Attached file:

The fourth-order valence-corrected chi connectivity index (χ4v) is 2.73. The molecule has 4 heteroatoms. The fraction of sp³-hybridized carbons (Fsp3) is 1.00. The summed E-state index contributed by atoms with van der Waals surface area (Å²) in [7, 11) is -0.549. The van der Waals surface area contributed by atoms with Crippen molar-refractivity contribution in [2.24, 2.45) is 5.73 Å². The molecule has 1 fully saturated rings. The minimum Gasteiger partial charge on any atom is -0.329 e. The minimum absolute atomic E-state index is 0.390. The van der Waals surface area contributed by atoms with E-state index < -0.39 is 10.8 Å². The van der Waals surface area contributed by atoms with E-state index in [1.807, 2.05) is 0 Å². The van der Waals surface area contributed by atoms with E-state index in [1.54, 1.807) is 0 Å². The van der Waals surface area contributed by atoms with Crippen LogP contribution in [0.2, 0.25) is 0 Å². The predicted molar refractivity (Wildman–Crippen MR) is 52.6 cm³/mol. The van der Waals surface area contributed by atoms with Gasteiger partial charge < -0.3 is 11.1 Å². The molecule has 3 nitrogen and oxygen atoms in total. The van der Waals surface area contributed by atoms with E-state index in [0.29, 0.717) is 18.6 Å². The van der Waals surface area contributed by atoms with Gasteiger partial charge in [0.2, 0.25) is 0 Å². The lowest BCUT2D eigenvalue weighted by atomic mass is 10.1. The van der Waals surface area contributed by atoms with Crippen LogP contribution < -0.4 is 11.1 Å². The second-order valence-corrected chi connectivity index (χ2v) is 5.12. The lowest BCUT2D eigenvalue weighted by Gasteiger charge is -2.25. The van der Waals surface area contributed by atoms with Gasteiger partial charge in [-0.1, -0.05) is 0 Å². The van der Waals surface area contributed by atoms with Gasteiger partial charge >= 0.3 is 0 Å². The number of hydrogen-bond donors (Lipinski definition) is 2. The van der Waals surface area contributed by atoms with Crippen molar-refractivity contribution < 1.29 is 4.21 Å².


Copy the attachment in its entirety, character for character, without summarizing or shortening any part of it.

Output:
The fourth-order valence-corrected chi connectivity index (χ4v) is 2.73. The molecule has 4 heteroatoms. The fraction of sp³-hybridized carbons (Fsp3) is 1.00. The summed E-state index contributed by atoms with van der Waals surface area (Å²) in [7, 11) is -0.549. The van der Waals surface area contributed by atoms with Crippen molar-refractivity contribution in [2.24, 2.45) is 5.73 Å². The molecule has 1 fully saturated rings. The minimum Gasteiger partial charge on any atom is -0.329 e. The minimum absolute atomic E-state index is 0.390. The van der Waals surface area contributed by atoms with E-state index < -0.39 is 10.8 Å². The van der Waals surface area contributed by atoms with E-state index in [1.807, 2.05) is 0 Å². The van der Waals surface area contributed by atoms with E-state index in [1.54, 1.807) is 0 Å². The van der Waals surface area contributed by atoms with Crippen LogP contribution in [0.2, 0.25) is 0 Å². The predicted molar refractivity (Wildman–Crippen MR) is 52.6 cm³/mol. The van der Waals surface area contributed by atoms with Gasteiger partial charge < -0.3 is 11.1 Å². The molecule has 3 nitrogen and oxygen atoms in total. The van der Waals surface area contributed by atoms with E-state index in [0.29, 0.717) is 18.6 Å². The van der Waals surface area contributed by atoms with Gasteiger partial charge in [0.2, 0.25) is 0 Å². The lowest BCUT2D eigenvalue weighted by atomic mass is 10.1. The van der Waals surface area contributed by atoms with Crippen LogP contribution < -0.4 is 11.1 Å². The second-order valence-corrected chi connectivity index (χ2v) is 5.12. The lowest BCUT2D eigenvalue weighted by Gasteiger charge is -2.25. The van der Waals surface area contributed by atoms with Gasteiger partial charge in [-0.1, -0.05) is 0 Å². The van der Waals surface area contributed by atoms with Gasteiger partial charge >= 0.3 is 0 Å². The number of hydrogen-bond donors (Lipinski definition) is 2. The van der Waals surface area contributed by atoms with Crippen molar-refractivity contribution < 1.29 is 4.21 Å².